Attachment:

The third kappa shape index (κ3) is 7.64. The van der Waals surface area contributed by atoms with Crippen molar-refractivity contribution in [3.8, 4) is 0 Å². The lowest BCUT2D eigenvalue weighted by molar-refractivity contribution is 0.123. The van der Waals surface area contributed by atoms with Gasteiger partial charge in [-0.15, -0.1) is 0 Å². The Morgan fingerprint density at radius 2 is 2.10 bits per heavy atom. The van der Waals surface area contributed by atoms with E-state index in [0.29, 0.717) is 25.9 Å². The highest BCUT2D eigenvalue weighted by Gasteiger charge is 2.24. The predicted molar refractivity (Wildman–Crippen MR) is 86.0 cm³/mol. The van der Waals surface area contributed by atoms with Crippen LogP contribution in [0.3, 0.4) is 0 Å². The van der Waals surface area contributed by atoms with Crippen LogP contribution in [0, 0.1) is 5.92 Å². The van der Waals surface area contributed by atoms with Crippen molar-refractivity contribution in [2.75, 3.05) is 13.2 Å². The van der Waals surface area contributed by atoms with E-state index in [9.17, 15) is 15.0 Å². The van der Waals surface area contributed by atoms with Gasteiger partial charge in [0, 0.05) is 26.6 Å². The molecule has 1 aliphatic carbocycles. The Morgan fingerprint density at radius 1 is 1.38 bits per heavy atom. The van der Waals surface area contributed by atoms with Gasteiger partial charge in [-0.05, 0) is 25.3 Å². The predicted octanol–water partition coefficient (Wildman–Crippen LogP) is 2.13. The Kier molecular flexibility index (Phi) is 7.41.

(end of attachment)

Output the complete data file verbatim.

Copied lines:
The third kappa shape index (κ3) is 7.64. The van der Waals surface area contributed by atoms with Crippen molar-refractivity contribution in [3.8, 4) is 0 Å². The lowest BCUT2D eigenvalue weighted by molar-refractivity contribution is 0.123. The van der Waals surface area contributed by atoms with Gasteiger partial charge in [-0.15, -0.1) is 0 Å². The Morgan fingerprint density at radius 2 is 2.10 bits per heavy atom. The van der Waals surface area contributed by atoms with E-state index in [0.29, 0.717) is 25.9 Å². The highest BCUT2D eigenvalue weighted by Gasteiger charge is 2.24. The predicted molar refractivity (Wildman–Crippen MR) is 86.0 cm³/mol. The van der Waals surface area contributed by atoms with Crippen LogP contribution in [0.3, 0.4) is 0 Å². The van der Waals surface area contributed by atoms with Crippen LogP contribution in [0, 0.1) is 5.92 Å². The van der Waals surface area contributed by atoms with Crippen molar-refractivity contribution in [2.75, 3.05) is 13.2 Å². The van der Waals surface area contributed by atoms with E-state index in [9.17, 15) is 15.0 Å². The van der Waals surface area contributed by atoms with Gasteiger partial charge in [0, 0.05) is 26.6 Å². The molecule has 1 aliphatic carbocycles. The Morgan fingerprint density at radius 1 is 1.38 bits per heavy atom. The van der Waals surface area contributed by atoms with Gasteiger partial charge in [-0.05, 0) is 25.3 Å². The predicted octanol–water partition coefficient (Wildman–Crippen LogP) is 2.13. The Kier molecular flexibility index (Phi) is 7.41.